The ratings are great news for buyers looking for affordable but safe cars as both the Lancer and i30 cost less than $30,000 and achieve better results than some cars worth twice as much.
“What we are now seeing is the provision of the latest vehicle safety features in cars below $30,000 – which is great news for consumers,” ANCAP Chairman, Lauchlan McIntosh said.
In order to achieve a five-star safety rating in ANCAP, manufacturers must donate a car for a pole test, which has resulted in many manufacturers refusing to participate. Despite popular belief, ANCAP buys all vehicles from the manufacturer for other tests.
The Mitsubishi Lancer which received the five-star rating was the top of line VRX with head-protecting side curtain airbags and Electronic Stability Control (ESC) – both of which are prerequisites for a five-star rating under ANCAP’s rating methodology. Lancers without side protection scored four stars.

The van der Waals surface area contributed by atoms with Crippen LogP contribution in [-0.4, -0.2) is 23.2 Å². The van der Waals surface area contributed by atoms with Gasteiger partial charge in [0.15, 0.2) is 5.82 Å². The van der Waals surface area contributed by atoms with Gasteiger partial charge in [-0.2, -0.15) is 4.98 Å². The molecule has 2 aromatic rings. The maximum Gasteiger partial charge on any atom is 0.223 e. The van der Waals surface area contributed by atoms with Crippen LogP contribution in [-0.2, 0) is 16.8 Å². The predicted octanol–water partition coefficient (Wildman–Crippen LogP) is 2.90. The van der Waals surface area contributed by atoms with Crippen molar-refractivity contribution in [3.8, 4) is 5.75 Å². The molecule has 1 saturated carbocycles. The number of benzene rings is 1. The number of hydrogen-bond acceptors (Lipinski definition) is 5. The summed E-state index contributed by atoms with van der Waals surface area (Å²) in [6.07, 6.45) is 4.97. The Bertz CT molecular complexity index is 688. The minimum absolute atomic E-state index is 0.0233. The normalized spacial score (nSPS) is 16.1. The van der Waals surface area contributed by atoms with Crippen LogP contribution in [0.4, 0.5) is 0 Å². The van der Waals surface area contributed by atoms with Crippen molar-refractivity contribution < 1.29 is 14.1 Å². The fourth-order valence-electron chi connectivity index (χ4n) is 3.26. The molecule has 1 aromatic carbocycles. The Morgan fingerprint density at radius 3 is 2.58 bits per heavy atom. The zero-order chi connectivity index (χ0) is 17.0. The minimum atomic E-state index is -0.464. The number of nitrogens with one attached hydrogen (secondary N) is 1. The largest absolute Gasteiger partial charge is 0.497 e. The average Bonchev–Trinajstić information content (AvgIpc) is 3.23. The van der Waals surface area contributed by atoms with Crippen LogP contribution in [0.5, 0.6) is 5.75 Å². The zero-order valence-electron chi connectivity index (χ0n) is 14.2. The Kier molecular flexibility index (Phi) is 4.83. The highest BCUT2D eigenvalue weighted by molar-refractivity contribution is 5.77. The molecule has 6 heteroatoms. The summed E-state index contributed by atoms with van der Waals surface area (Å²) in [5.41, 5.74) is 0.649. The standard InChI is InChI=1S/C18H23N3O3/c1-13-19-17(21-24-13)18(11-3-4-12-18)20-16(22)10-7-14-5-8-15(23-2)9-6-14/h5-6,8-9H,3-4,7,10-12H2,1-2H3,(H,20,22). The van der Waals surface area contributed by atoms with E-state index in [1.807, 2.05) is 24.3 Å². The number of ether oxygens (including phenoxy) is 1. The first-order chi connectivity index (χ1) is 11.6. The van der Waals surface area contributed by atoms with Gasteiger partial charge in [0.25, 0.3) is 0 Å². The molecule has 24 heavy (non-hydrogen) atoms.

The Hyundai i30 was essentially the same with the top-spec, which included side curtain airbags and ESC, receiving five stars after Hyundai fixed an issue with the vehicle’s knee impact area. The lower spec i30 scored four stars.
The issue to tackle now is the inclusion of curtain airbags and ESC as standard equipment to all models. It would almost seem logical for the government to make these features mandatory on all new passenger cars.
At the same time EuroNCAP has rated the Renault Laguna III and Holden Astra – both with side curtains and ESC - five-stars while four-star went to the recently launched Kia Rondo with side curtains, and base-model Ford Focus with chest-protecting side airbags.
Furthermore, it would seem that manufacturers have been so obsessed with gaining a five-star safety rating that they have forgotten about pedestrians. The Lancer, i30, Laguna and Focus earned two stars out of four for pedestrian protection and the Rondo and Astra managed only one star.